organisation was again profitable and repaying its capital costs.
Indeed, its rate of return on capital was higher than that of the
commercial banks, and this allowed the government to relax the
constraints it had placed on the National
Giro and even allow for
In 1978, National
Giro renamed itself National
re-establish itself in the minds of the public as a bank, rather than
some quasi non-bank. Its status as a bank had been fixed in law, but
it had until now been reluctant to use the term. It also re-launched
its ambition to be the People's Bank, and was the first bank to offer
free banking to UK personal customers (provided the account was in
credit. This included free postage for the remittance of documents
Giro Centre as well as free cheques and deposits (the terms
inpayments and outpayments were dropped).
The new campaign was a great success and at first the bank had trouble
keeping up with the flow of new business it generated.
Later the bank dropped the word National from its title, simply being
Girobank plc as a prelude to privatisation.
Although the bank gained a large number of new accounts it never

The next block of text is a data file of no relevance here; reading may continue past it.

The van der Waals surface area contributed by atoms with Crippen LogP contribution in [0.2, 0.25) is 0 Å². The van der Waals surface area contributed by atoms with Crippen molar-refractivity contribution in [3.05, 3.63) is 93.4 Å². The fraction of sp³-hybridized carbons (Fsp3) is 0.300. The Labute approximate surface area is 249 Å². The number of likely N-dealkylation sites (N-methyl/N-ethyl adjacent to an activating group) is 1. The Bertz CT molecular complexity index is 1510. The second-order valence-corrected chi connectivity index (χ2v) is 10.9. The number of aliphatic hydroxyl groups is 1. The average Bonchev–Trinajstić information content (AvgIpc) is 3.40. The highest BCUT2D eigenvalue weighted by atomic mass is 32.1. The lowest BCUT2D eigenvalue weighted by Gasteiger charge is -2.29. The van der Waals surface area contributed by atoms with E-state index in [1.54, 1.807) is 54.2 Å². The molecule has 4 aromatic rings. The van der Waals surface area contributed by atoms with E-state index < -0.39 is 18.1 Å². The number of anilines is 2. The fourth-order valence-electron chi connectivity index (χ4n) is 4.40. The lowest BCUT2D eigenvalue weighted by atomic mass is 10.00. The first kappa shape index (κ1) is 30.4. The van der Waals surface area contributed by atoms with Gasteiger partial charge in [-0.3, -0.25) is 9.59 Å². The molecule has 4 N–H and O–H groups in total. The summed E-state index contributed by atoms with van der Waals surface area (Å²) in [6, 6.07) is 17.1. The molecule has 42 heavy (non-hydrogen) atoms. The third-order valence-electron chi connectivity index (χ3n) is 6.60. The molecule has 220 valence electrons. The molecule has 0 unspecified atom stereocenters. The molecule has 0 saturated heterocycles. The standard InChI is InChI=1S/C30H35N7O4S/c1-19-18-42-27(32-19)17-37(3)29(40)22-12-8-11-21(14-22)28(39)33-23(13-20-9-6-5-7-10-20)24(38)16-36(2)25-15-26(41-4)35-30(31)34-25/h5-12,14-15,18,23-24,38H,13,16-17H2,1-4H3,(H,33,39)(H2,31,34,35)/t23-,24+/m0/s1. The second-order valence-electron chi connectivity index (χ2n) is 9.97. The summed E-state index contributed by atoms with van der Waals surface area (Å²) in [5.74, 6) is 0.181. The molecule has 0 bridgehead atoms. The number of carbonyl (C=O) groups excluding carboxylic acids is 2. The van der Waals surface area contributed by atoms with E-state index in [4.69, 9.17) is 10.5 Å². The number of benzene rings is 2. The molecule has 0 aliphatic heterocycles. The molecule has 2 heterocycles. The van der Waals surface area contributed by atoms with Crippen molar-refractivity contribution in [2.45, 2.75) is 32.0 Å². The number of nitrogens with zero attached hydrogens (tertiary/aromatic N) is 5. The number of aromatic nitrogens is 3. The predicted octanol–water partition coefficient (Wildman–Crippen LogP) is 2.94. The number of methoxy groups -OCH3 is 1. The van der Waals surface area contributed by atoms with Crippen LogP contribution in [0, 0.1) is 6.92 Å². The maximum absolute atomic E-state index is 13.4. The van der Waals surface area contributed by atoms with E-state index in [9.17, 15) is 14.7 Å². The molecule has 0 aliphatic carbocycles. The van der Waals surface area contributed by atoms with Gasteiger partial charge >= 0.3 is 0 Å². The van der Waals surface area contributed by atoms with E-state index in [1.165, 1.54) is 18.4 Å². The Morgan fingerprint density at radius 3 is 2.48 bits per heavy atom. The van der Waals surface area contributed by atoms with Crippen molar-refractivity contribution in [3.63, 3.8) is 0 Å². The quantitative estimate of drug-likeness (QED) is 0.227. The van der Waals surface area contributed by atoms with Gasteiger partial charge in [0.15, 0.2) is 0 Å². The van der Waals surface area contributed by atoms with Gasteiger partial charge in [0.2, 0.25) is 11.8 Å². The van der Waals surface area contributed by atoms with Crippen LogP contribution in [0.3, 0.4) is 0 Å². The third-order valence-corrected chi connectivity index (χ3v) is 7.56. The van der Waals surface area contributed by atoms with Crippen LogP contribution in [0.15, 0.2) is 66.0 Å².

reached the level of penetration achieved by the European Postgiros to
enable it to become the main payment clearing system in the UK as was
the dream of its creators. By the late 1980s,
Girobank was Britain's
sixth largest bank. The main reasons are given in the next two
Girocheque as a derogatory term
The term Girocheque quickly became associated with welfare dependence.
Worse still, the name was often associated with
Girobank in the public
psyche, making little distinction between the welfare cheque and the
business. Having a giro account meant writing one's own girocheques
and although recipients of girocheques did not need to have (and most
did not have) a giro account, girocheques issued by personal customers